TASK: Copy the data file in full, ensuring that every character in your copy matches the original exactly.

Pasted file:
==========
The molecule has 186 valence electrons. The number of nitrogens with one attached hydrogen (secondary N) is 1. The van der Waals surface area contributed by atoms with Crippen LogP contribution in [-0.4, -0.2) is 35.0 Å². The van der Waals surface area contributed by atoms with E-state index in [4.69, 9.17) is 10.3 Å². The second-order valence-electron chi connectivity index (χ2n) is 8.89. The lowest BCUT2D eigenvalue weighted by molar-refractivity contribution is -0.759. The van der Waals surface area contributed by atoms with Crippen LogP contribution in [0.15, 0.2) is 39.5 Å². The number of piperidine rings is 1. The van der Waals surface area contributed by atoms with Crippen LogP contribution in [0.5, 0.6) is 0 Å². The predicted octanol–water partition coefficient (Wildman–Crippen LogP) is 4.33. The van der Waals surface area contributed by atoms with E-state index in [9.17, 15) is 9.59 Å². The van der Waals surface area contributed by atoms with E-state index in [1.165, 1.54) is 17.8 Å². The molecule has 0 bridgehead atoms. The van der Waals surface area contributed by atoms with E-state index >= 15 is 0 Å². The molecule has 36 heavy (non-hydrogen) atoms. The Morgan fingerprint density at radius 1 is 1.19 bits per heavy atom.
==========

The molecule has 186 valence electrons. The number of nitrogens with one attached hydrogen (secondary N) is 1. The van der Waals surface area contributed by atoms with Crippen LogP contribution in [-0.4, -0.2) is 35.0 Å². The van der Waals surface area contributed by atoms with E-state index in [4.69, 9.17) is 10.3 Å². The second-order valence-electron chi connectivity index (χ2n) is 8.89. The lowest BCUT2D eigenvalue weighted by molar-refractivity contribution is -0.759. The van der Waals surface area contributed by atoms with Crippen LogP contribution in [0.15, 0.2) is 39.5 Å². The number of piperidine rings is 1. The van der Waals surface area contributed by atoms with Crippen LogP contribution in [0.5, 0.6) is 0 Å². The predicted octanol–water partition coefficient (Wildman–Crippen LogP) is 4.33. The van der Waals surface area contributed by atoms with E-state index in [9.17, 15) is 9.59 Å². The van der Waals surface area contributed by atoms with E-state index in [1.165, 1.54) is 17.8 Å². The molecule has 0 bridgehead atoms. The van der Waals surface area contributed by atoms with E-state index >= 15 is 0 Å². The molecule has 36 heavy (non-hydrogen) atoms. The Morgan fingerprint density at radius 1 is 1.19 bits per heavy atom.